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    » 07/17/2012, 00.00

    SYRIA

    As fighting reaches Damascus, apostolic nuncio expects dark days ahead



    Mgr Mario Zenari describes the tensions residents face. For the past two days, the capital has been the scene of fighting between rebels and the Republican Guard, with 64 dead. The witness of nuns from Azeir monastery (Homs) is a sign of hope for Christians, Alawis and Sunnis.

    Damascus (AsiaNews) - "The situation is increasingly tense in Damascus. People are afraid to go out during the day in some neighbourhoods. Dark days are coming," Mgr Mario Zenari, Vatican nuncio in Damascus, told AsiaNews.

    For the first time since the uprising began, the capital has been the scene of fighting between rebels and the Syrian military. Since 15 July, a unit from the rebel Syrian Free Army (Al-Jayš As-Suri Al-Ħurr) and the dreaded Syrian Republican Guard under Maher el-Assad, the president's brother, have been engaged in combat.

    The harshest exchanges were in the historic al-Midan neighbourhood with the government using tanks, helicopters, snipers and heavy artillery.

    Syrian activists reported the death of 64 people, including a number of civilians.

    The fighting is affecting the entire population, Mgr Zenari said. But so far, no anti-Christian violence has been reported.

    "In some areas of Damascus, as well as in many villages, the presence of Maronites, Catholics and Orthodox has helped reconciliation between Alawis and Sunni Muslims," the prelate said.

    "Despite the dangers, many religious have chosen bear witness by staying with residents and sharing with them the pain and sorrow of the war."

    For example, five Cistercian (Trappist) nuns from Italy live in Azeir (Homs), a small village near the border with Lebanon. Their "presence is a sign of hope for the residents of nearby villages who view their monastery as a place of peace that helps face the horrors of war," Mgr Zenari said.

    In the meantime, a tug-of-war continues at the Security Council where China and Russia opposed their third no to a unanimous condemnation of the Syrian president.

    Moscow yesterday also blocked a UN motion on the recent massacre in Tremseh in which some 200 people died, arguing that information about the incident were not impartial since it came from the opposition.

    Russian Foreign Minister Sergey Lavrov accused Western nations of blackmail to force Russia to accept new sanctions against the Syrian regime.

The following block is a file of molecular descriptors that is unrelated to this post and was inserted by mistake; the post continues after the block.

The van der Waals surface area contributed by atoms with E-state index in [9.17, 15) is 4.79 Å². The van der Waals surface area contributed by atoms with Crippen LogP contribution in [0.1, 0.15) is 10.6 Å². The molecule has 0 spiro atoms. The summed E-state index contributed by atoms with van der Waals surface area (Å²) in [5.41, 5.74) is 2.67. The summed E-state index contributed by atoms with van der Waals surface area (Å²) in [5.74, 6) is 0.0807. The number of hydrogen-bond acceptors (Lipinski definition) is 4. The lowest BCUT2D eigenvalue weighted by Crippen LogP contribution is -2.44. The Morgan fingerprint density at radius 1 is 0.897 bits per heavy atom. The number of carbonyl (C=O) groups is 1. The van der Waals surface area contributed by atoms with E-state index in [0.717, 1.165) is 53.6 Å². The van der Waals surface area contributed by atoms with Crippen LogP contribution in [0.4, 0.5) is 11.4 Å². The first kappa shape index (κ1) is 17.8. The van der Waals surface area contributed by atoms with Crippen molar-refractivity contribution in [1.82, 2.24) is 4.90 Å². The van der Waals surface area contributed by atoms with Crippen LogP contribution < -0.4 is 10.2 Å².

A number of countries from the 'Friends of Syria' group, which includes members of the Security Council and the Arab League, are pushing for a UN resolution against Syria.

    Some nations, like France, are vetting the possible use of force, as in Iraq (2003) and Libya (2011).

    After defecting a few days ago, Syria's former ambassador to Iraq Nawaf Fares said today that President Bashar al-Assad will not hesitate in using chemical weapons to avoid losing power. (S.C.)

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    See also

    13/09/2013 SYRIA - UN - US - RUSSIA
    Kerry, Lavrov, Brahimi: from chemical weapons to peace conference
    The US Secretary of State and the Russian Foreign Minister find "common ground", plan meetings to implement peace process. Syria agrees to sign the UN Convention on Chemical Weapons. For Assad, other nations must stop supplying chemical weapons to the rebels. The Syrian Opposition Coalition is "sceptical" about the Russian-Syrian plan.

    29/12/2011 SYRIA
    Arab League sends 26 additional “observers” to Syria
    More deaths and demonstrations are recorded across the country. Amid difficulties, international observers carry out their mission. France and Russia say foreign observers should be allowed to move freely. China and the United States call for patience and trust in the mission.

    20/04/2012 SYRIA
    Syria's ceasefire "very fragile"
    China backs observers' mission called for by agreement reached by Syria and the United Nations. Reports of air strikes and shelling continue however. The United States call for tighter sanctions, including an arms embargo.

    31/10/2013 SYRIA
    As OPCW destroys chemical plants, Assad insists only Syrians can "decide on Syria's future"
    In his meeting with UN-Arab League Special Envoy Lakdhar Brahimi, the Syrian President slams foreign powers for providing weapons to the rebels. The tête-à-tête took place yesterday in Damascus ahead of the Geneva Conference, scheduled for late November. The OPCW announces the destruction of all the 20 plants that made sarin gas for chemical weapons.

    17/02/2012 SYRIA - UN
    UN General Assembly condemns Syria
    The non-binding resolution was supported by 137 in favour, 12 against and 17 abstentions. It does not criticize opposition violence. Ban Ki-moon calls on Assad to stop possible "crimes against humanity". Russian and Chinese envoys in Damascus; in Tunis, Western and Arab countries studying support maybe even military intervention. No attention paid to what Syrian people want.



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